A short review of the movements of the Sixth Regiment during that brief but decisive conflict shows that although but limited opportunity was given to the Sixth to distinguish itself in active service, yet when the men were under fire at the battle of Guanica in Puerto Rico they displayed such steadiness and bravery as to be worthy of most honorable mention. –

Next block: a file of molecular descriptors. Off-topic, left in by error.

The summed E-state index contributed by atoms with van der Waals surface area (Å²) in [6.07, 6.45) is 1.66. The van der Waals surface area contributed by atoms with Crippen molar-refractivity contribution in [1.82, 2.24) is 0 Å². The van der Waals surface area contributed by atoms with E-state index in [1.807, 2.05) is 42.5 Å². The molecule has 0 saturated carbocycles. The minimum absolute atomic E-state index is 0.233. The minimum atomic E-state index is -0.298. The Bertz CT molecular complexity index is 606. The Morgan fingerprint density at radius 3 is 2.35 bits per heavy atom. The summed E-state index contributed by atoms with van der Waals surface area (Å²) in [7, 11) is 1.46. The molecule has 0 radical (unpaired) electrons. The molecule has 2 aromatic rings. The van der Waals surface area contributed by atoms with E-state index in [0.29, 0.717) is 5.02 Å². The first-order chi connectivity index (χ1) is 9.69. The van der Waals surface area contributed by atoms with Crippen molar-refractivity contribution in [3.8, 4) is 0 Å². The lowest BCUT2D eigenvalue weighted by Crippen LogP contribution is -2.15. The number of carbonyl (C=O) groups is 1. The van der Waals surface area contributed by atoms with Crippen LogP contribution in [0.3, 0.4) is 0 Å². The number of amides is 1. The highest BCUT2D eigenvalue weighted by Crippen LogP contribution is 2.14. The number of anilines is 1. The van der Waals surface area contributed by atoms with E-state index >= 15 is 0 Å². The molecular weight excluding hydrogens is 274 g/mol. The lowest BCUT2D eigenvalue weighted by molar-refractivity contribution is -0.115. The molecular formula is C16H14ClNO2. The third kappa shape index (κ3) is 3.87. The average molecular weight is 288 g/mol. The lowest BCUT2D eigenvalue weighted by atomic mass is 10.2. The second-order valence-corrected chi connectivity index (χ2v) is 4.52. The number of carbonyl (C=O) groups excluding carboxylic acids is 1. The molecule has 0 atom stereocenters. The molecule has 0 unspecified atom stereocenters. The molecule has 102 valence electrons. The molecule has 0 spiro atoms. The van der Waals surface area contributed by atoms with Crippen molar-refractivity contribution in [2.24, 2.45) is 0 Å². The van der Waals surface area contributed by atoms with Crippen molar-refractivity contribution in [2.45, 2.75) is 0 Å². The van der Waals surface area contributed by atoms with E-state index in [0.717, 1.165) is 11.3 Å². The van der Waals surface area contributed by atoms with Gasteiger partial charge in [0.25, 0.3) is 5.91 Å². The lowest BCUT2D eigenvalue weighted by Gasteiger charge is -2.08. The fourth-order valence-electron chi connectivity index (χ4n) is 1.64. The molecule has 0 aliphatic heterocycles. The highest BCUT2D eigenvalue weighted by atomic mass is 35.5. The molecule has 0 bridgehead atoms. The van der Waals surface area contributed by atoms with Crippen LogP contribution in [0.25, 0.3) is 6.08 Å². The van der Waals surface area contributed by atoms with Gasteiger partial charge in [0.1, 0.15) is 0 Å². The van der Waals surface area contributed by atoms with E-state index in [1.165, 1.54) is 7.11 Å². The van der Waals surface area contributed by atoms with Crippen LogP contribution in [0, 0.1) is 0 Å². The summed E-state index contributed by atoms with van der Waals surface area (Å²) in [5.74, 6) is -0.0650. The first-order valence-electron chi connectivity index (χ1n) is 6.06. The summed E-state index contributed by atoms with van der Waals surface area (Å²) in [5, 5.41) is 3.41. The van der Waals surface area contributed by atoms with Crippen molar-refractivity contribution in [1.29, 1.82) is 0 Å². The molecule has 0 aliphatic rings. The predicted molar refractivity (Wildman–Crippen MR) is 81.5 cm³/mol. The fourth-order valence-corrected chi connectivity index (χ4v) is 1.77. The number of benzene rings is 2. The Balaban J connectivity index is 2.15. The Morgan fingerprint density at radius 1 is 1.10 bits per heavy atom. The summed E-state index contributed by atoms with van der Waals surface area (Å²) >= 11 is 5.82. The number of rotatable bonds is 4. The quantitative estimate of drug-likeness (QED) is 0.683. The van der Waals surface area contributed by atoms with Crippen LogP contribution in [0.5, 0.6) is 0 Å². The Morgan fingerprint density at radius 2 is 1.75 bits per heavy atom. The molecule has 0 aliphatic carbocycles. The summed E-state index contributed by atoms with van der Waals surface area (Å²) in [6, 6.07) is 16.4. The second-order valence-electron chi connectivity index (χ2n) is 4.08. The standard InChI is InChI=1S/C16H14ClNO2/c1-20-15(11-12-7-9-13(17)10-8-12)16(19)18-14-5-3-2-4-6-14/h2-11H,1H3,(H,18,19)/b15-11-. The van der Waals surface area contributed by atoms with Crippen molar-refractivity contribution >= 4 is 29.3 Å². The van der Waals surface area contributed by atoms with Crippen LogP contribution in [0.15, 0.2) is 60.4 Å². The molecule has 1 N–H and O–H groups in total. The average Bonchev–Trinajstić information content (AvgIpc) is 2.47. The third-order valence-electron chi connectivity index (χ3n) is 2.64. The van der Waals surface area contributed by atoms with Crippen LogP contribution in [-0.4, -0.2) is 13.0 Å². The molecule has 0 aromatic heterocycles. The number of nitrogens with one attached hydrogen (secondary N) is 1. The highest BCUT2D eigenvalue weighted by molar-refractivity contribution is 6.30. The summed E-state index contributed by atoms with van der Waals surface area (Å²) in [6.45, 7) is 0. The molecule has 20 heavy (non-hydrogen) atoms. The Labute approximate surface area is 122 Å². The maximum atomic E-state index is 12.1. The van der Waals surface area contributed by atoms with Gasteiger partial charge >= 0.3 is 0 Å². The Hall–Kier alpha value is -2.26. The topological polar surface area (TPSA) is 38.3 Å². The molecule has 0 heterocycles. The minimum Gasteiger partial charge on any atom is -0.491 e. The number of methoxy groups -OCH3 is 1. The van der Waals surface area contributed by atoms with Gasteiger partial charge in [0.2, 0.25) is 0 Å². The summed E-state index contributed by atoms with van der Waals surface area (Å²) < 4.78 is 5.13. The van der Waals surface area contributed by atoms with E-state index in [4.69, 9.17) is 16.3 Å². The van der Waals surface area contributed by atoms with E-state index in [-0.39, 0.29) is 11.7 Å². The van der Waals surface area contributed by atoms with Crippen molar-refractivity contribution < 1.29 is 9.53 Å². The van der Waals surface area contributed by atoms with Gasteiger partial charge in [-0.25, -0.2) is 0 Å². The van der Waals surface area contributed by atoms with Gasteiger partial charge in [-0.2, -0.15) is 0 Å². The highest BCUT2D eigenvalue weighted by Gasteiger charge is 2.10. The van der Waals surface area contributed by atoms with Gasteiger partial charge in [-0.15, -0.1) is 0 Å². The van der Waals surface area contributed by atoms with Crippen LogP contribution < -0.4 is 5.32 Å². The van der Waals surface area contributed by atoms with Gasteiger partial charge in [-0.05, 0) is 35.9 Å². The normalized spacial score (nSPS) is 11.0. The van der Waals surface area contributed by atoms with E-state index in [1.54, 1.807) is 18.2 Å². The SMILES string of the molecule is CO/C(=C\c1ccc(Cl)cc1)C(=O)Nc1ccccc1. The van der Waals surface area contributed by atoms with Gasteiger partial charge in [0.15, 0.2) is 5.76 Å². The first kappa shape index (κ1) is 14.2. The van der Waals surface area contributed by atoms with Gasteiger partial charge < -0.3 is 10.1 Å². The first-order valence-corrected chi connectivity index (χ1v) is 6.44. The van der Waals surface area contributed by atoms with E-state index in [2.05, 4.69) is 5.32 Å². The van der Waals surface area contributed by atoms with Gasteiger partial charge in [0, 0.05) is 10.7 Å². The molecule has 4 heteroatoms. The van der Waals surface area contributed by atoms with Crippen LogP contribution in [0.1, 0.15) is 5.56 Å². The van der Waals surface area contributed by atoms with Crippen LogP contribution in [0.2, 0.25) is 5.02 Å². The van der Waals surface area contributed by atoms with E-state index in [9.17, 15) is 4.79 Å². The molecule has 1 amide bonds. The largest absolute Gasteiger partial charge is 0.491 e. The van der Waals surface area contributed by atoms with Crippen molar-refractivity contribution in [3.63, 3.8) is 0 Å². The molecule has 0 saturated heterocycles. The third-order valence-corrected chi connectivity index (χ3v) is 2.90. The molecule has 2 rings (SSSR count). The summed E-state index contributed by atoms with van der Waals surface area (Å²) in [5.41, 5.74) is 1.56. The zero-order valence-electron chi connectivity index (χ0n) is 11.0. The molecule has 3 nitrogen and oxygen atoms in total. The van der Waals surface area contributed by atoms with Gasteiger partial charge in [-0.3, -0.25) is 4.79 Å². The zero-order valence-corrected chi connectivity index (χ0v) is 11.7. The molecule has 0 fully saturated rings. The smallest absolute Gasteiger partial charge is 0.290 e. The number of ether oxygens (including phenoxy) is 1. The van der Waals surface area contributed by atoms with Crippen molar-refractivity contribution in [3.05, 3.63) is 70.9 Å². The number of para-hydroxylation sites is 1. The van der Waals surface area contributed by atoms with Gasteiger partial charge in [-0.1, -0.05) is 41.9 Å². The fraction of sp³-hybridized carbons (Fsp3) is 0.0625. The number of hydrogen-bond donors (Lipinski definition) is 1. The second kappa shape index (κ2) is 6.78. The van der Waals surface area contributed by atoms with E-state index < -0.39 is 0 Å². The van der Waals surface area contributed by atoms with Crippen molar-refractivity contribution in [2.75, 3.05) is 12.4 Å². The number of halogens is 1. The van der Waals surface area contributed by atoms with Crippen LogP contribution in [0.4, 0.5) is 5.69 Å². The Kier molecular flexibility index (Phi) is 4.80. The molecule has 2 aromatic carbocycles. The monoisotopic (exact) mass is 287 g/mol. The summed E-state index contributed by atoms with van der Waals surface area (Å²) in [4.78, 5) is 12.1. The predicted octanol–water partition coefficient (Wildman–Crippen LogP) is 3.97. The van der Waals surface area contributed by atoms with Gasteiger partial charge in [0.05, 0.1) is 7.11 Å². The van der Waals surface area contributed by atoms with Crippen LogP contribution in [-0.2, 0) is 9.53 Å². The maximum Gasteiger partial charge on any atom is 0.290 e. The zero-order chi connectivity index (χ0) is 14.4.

On April 28, 1898, the Sixth Regiment went to Springfield, Illinois, each individual company going directly to that place from its own home city. On April 11th of that same year they were mustered into the United States volunteer service, and together with other regiments they departed for Camp Alger, a receiving camp in Virginia, near the City of Washington. They remained in Camp Alger, where other regiments from different states were constantly being received, and here the Sixth remained until the 5th of July, when they were ordered to Charleston, South Carolina, to take transports for Cuba. The expected transports were somewhat delayed, and it was not until July 10th that the Sixth finally embarked. The Sixth and Seventh were the only Illinois regiments sent to Camp Alger, and the Sixth was one of the first to arrive at Cuba. Upon their arrival at that island they were under orders to await the surrender of Santiago, which was then being successfully besieged, and while awaiting that city’s surrender the transports lay in Sibony Bay. When Santiago fell it crushed the power of Spain in the Island of Cuba, and the services of the waiting regiments were not needed there. But as General Miles was forming an expedition to invest Porto Rico, the Sixth, together with other regiments, was joined to his command, proceeding to Porto Rico on the transports that had brought them to Cuba. They were to land at Guanica, a small fortified town which the Spaniards were holding and where they had stationed a considerable force of cavalry and infantry. A United States gun-boat advanced and covered the landing of the troops by a sharp bombardment of the town, the Spanish force retreating to the nearby mountains. An extensive picket line was thrown out about the troops landed, and as nightfall approached the Spaniards, finding that their Mauser rifles possessed greater range than the antiquated Springfield rifles with which the volunteers were armed, began an intermittent, but galling fire. At last, growing more bold, they made a charge and came swarming down from the mountain sides. The Sixth Regiment, with the exception of a few companies had been assigned to picket duty, and as the Spaniards came down their progress was intercepted by a hill which was held by Company G, of Dixon, Illinois. Their advance was stopped by the fire of this company, who succeeded in doing considerable execution among the Dons. This was the only battle in which the Sixth Regiment participated, the treaty of Paris bringing the war to a close soon afterward. From Porto Rico the Sixth embarked for the north upon the transport Manitoba, leaving the port of Ponce. After an uneventful voyage of .a few days they arrived at Weehawken, off New York, and from there they took train directly to Springfield where they remained until they had turned in their arms and equipment, then being given a furlough of sixty days. Upon the expiration of their furlough the companies of the Sixth again returned to Springfield, remaining there until their mustering out. which occurred on November 25, 1898. This ended Colonel Kittilsen’s career as an officer in the United States volunteer service, and unless occasion should again arise to demand his return to that service, he will doubtless devote the remainder of his life to the gentle arts of peace.